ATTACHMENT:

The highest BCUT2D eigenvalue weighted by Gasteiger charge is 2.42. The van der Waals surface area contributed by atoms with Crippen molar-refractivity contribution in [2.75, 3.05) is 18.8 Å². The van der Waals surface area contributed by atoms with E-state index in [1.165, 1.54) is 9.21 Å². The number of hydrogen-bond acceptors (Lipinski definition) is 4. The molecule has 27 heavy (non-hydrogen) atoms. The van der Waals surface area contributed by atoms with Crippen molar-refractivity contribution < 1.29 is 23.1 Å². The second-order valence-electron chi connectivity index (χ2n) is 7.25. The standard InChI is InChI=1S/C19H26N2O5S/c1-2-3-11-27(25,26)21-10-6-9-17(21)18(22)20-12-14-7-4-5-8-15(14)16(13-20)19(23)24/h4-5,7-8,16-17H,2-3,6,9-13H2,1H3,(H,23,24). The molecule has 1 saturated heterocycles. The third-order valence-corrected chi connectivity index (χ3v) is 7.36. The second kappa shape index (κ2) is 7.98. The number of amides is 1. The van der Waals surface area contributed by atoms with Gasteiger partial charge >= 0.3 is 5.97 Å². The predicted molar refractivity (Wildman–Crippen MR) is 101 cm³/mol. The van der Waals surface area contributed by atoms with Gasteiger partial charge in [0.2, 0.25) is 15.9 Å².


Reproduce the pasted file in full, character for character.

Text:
The highest BCUT2D eigenvalue weighted by Gasteiger charge is 2.42. The van der Waals surface area contributed by atoms with Crippen molar-refractivity contribution in [2.75, 3.05) is 18.8 Å². The van der Waals surface area contributed by atoms with E-state index in [1.165, 1.54) is 9.21 Å². The number of hydrogen-bond acceptors (Lipinski definition) is 4. The molecule has 27 heavy (non-hydrogen) atoms. The van der Waals surface area contributed by atoms with Crippen molar-refractivity contribution < 1.29 is 23.1 Å². The second-order valence-electron chi connectivity index (χ2n) is 7.25. The standard InChI is InChI=1S/C19H26N2O5S/c1-2-3-11-27(25,26)21-10-6-9-17(21)18(22)20-12-14-7-4-5-8-15(14)16(13-20)19(23)24/h4-5,7-8,16-17H,2-3,6,9-13H2,1H3,(H,23,24). The molecule has 1 saturated heterocycles. The third-order valence-corrected chi connectivity index (χ3v) is 7.36. The second kappa shape index (κ2) is 7.98. The number of amides is 1. The van der Waals surface area contributed by atoms with Gasteiger partial charge >= 0.3 is 5.97 Å². The predicted molar refractivity (Wildman–Crippen MR) is 101 cm³/mol. The van der Waals surface area contributed by atoms with Gasteiger partial charge in [0.2, 0.25) is 15.9 Å².